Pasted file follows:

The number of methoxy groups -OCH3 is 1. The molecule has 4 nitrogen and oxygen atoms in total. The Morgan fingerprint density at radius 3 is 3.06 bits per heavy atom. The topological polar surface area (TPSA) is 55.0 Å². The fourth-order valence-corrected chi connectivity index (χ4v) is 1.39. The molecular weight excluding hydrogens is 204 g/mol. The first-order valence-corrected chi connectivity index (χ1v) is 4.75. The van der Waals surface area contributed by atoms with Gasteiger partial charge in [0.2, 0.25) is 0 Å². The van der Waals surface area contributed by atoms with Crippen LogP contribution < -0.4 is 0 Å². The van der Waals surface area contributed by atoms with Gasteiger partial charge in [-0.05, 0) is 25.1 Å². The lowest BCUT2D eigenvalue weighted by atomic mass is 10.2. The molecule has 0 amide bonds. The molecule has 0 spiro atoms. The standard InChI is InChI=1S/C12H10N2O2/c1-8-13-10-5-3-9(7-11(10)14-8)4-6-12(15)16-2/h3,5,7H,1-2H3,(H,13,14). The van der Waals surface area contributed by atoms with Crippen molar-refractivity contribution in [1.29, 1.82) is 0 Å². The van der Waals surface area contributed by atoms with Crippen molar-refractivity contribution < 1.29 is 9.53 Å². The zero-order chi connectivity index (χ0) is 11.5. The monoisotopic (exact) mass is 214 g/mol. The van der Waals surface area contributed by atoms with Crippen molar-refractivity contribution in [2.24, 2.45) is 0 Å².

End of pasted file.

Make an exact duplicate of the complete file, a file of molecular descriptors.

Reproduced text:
The number of methoxy groups -OCH3 is 1. The molecule has 4 nitrogen and oxygen atoms in total. The Morgan fingerprint density at radius 3 is 3.06 bits per heavy atom. The topological polar surface area (TPSA) is 55.0 Å². The fourth-order valence-corrected chi connectivity index (χ4v) is 1.39. The molecular weight excluding hydrogens is 204 g/mol. The first-order valence-corrected chi connectivity index (χ1v) is 4.75. The van der Waals surface area contributed by atoms with Gasteiger partial charge in [0.2, 0.25) is 0 Å². The van der Waals surface area contributed by atoms with Crippen LogP contribution < -0.4 is 0 Å². The van der Waals surface area contributed by atoms with Gasteiger partial charge in [-0.05, 0) is 25.1 Å². The lowest BCUT2D eigenvalue weighted by atomic mass is 10.2. The molecule has 0 amide bonds. The molecule has 0 spiro atoms. The standard InChI is InChI=1S/C12H10N2O2/c1-8-13-10-5-3-9(7-11(10)14-8)4-6-12(15)16-2/h3,5,7H,1-2H3,(H,13,14). The van der Waals surface area contributed by atoms with Crippen molar-refractivity contribution in [1.29, 1.82) is 0 Å². The van der Waals surface area contributed by atoms with Crippen molar-refractivity contribution < 1.29 is 9.53 Å². The zero-order chi connectivity index (χ0) is 11.5. The monoisotopic (exact) mass is 214 g/mol. The van der Waals surface area contributed by atoms with Crippen molar-refractivity contribution in [2.24, 2.45) is 0 Å².